We milked the goat, sure, and had goat milk as the primary dairy for a while. But a single goat doesn’t produce by far as much milk as a single cow does, and in a family with three boys, that’s just not sufficient. We probably would have needed four or five goats to milk.
The kids, in the meantime, were being treated a bit like barnyard animals and a bit like pets. For some reason we thought it would be a good idea to put leashes on them and take them out for a walk in the pasture; my memory of this is hazy but I do remember my brother stumbling and being pulled along the ground by a running goat.
Which is about what you’d expect from trying to leash up a goat.
These were active goats. And, like all goats, showed quite a propensity for climbing: the barnyard is fenced with a wall made from lava rock, and as such has lots of crags, nooks and handholds that are perfect for kids to climb—both of the human and goat variety. In fact, the baby goats would actually get a running start and run sideways along the rock wall for most of the length of it—a good 20 or 30 feet. Then they’d walk right up the side like it was nothing and walk around along the top of it (about five feet high).
So when you have animals that can literally walk right over your barnyard fence and escape at will, you do the only logical thing: string the top with coiled barbed wire.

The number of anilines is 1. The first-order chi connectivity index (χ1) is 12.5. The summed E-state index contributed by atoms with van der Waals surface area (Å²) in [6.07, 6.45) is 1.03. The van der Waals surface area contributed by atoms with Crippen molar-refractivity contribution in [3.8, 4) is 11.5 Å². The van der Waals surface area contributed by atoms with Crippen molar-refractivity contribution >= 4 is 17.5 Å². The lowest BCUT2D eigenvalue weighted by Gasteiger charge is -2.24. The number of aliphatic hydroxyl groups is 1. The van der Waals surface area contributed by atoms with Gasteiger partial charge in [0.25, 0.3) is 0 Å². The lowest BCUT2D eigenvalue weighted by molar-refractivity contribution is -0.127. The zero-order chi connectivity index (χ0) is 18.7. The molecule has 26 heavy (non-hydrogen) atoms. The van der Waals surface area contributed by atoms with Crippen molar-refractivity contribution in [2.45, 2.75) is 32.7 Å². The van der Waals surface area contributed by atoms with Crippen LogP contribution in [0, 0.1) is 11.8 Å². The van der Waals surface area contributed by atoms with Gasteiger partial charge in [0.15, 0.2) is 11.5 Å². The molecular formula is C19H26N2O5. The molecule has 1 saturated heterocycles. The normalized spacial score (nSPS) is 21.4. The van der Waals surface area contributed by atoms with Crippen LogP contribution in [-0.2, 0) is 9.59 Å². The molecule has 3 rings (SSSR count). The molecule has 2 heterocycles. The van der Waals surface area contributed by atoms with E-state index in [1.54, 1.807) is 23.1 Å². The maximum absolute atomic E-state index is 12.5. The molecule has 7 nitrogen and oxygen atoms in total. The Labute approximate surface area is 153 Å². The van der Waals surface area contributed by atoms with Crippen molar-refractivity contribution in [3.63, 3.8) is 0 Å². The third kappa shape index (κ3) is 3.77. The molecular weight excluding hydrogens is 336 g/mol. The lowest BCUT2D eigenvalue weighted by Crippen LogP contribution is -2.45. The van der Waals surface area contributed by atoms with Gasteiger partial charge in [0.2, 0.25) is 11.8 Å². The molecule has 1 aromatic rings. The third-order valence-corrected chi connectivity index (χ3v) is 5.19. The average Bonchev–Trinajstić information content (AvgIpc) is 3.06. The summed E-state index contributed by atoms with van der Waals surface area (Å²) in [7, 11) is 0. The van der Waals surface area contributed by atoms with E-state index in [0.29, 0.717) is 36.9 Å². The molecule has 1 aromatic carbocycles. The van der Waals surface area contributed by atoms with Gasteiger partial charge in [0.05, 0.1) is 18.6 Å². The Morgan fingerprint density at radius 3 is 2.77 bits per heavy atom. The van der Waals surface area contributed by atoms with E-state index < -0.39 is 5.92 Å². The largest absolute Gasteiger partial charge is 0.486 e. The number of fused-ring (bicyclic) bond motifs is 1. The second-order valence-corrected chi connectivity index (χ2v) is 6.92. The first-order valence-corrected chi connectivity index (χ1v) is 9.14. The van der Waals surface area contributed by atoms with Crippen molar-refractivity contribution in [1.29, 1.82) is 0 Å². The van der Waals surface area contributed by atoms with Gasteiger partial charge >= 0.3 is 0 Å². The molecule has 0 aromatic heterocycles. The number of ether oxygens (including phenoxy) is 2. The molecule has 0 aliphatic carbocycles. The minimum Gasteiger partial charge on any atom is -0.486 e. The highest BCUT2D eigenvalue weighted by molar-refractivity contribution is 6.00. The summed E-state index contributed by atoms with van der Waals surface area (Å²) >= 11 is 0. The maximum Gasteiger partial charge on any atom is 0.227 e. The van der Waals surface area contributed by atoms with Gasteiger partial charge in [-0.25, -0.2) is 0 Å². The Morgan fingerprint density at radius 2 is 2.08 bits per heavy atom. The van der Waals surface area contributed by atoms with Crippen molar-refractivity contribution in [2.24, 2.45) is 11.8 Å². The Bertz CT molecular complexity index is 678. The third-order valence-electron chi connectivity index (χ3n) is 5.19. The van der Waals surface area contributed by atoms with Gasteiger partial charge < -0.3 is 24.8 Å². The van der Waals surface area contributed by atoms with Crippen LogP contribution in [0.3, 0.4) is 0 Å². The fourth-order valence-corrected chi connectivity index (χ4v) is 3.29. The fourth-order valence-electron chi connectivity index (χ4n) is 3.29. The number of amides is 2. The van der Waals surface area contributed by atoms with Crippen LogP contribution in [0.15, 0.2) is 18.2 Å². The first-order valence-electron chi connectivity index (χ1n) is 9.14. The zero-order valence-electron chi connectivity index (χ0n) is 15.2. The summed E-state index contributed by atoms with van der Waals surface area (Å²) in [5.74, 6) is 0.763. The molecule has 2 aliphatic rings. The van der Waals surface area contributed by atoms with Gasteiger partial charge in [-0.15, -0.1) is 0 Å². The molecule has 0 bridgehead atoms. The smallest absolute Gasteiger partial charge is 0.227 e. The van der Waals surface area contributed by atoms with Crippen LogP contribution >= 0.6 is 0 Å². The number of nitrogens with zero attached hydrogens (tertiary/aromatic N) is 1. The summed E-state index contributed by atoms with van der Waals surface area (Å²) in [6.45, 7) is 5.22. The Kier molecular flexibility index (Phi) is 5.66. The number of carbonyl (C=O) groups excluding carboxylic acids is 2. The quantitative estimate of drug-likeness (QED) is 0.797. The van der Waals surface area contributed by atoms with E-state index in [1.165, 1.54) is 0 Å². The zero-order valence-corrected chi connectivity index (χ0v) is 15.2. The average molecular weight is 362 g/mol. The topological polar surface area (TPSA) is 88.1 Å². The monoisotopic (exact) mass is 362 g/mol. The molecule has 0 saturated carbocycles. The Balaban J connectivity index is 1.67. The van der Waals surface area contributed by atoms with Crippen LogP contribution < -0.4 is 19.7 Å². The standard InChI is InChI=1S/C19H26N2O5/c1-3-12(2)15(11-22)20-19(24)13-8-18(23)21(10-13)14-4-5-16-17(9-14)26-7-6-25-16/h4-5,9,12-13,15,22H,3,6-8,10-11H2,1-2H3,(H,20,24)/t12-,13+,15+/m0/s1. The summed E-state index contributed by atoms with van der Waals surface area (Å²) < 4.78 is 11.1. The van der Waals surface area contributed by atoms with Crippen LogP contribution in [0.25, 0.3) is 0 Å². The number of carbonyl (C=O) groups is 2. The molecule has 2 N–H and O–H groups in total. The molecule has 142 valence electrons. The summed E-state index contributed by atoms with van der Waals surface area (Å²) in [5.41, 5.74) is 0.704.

As I mentioned, our time with the goats ended badly. I won’t go into the gory details, but suffice to say that the momma goat died. The kids, as my parents revealed to me recently, were traded for sausage.
…And by the way, let me just say that goats—their eyes, rather—freak me out. Have you ever looked closely at a goat? (Or a sheep, for that matter.) Their pupils are rectangular. It’s creepy as hell.
Aside from the chickens and the guineas, we had a duck for a period of time. His name was Pete when we got him, and that continued to be the duck’s name even after we discovered “he” laid eggs.
There was a big gray goose that actually belonged to the neighbors, but would come over to our place and walk right up to the kitchen porch and wait for people to come feed him. Or pay attention to him. Or something. It was a little disconcerting to see a big goose head peering in the kitchen doorway, but he was friendly enough. I don’t remember what happened to him.
Another iteration of neighbors had a Vietnamese pot-bellied pig that would visit each day. He was the size of a small dog, and wore a harness that proclaimed his name was Bruce. Bruce the Pig. My introduction to him was startling.